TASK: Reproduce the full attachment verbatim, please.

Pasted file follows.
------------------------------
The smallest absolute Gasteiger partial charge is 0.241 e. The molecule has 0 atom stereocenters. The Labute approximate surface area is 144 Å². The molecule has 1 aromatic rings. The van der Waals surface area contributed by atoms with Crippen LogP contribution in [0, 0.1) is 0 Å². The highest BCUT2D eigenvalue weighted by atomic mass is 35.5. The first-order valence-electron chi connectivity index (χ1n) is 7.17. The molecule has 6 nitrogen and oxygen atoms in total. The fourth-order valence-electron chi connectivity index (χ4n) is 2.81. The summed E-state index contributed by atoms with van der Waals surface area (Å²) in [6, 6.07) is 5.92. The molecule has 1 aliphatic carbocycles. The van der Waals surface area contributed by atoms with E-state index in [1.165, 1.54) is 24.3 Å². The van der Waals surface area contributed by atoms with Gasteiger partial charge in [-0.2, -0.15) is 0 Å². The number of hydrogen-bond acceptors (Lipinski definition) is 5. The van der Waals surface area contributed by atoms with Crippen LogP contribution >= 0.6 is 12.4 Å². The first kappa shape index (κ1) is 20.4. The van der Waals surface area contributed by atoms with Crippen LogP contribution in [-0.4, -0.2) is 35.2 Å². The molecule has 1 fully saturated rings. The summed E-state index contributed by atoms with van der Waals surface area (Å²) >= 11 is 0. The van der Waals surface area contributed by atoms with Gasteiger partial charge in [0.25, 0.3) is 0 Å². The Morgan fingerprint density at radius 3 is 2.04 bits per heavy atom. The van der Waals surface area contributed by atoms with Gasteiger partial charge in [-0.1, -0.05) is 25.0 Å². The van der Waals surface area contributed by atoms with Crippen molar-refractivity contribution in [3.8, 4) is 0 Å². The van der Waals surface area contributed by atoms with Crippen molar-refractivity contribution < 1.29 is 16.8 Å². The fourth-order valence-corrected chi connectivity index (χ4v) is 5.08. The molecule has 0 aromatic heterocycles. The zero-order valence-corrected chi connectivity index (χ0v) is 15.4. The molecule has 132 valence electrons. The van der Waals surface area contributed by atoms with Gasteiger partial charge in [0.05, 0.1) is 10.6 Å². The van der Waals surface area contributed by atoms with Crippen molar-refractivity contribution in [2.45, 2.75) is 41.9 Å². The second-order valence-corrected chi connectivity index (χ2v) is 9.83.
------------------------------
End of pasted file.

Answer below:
The smallest absolute Gasteiger partial charge is 0.241 e. The molecule has 0 atom stereocenters. The Labute approximate surface area is 144 Å². The molecule has 1 aromatic rings. The van der Waals surface area contributed by atoms with Crippen LogP contribution in [0, 0.1) is 0 Å². The highest BCUT2D eigenvalue weighted by atomic mass is 35.5. The first-order valence-electron chi connectivity index (χ1n) is 7.17. The molecule has 6 nitrogen and oxygen atoms in total. The fourth-order valence-electron chi connectivity index (χ4n) is 2.81. The summed E-state index contributed by atoms with van der Waals surface area (Å²) in [6, 6.07) is 5.92. The molecule has 1 aliphatic carbocycles. The van der Waals surface area contributed by atoms with E-state index in [1.165, 1.54) is 24.3 Å². The van der Waals surface area contributed by atoms with Gasteiger partial charge in [-0.2, -0.15) is 0 Å². The number of hydrogen-bond acceptors (Lipinski definition) is 5. The van der Waals surface area contributed by atoms with Crippen LogP contribution >= 0.6 is 12.4 Å². The first kappa shape index (κ1) is 20.4. The van der Waals surface area contributed by atoms with Crippen LogP contribution in [-0.4, -0.2) is 35.2 Å². The molecule has 1 fully saturated rings. The summed E-state index contributed by atoms with van der Waals surface area (Å²) >= 11 is 0. The van der Waals surface area contributed by atoms with Gasteiger partial charge in [0.25, 0.3) is 0 Å². The Morgan fingerprint density at radius 3 is 2.04 bits per heavy atom. The van der Waals surface area contributed by atoms with Gasteiger partial charge in [-0.1, -0.05) is 25.0 Å². The van der Waals surface area contributed by atoms with Crippen molar-refractivity contribution in [3.8, 4) is 0 Å². The van der Waals surface area contributed by atoms with Crippen molar-refractivity contribution < 1.29 is 16.8 Å². The fourth-order valence-corrected chi connectivity index (χ4v) is 5.08. The molecule has 0 aromatic heterocycles. The zero-order valence-corrected chi connectivity index (χ0v) is 15.4. The molecule has 132 valence electrons. The van der Waals surface area contributed by atoms with Gasteiger partial charge in [0.05, 0.1) is 10.6 Å². The van der Waals surface area contributed by atoms with Crippen molar-refractivity contribution in [2.45, 2.75) is 41.9 Å². The second-order valence-corrected chi connectivity index (χ2v) is 9.83.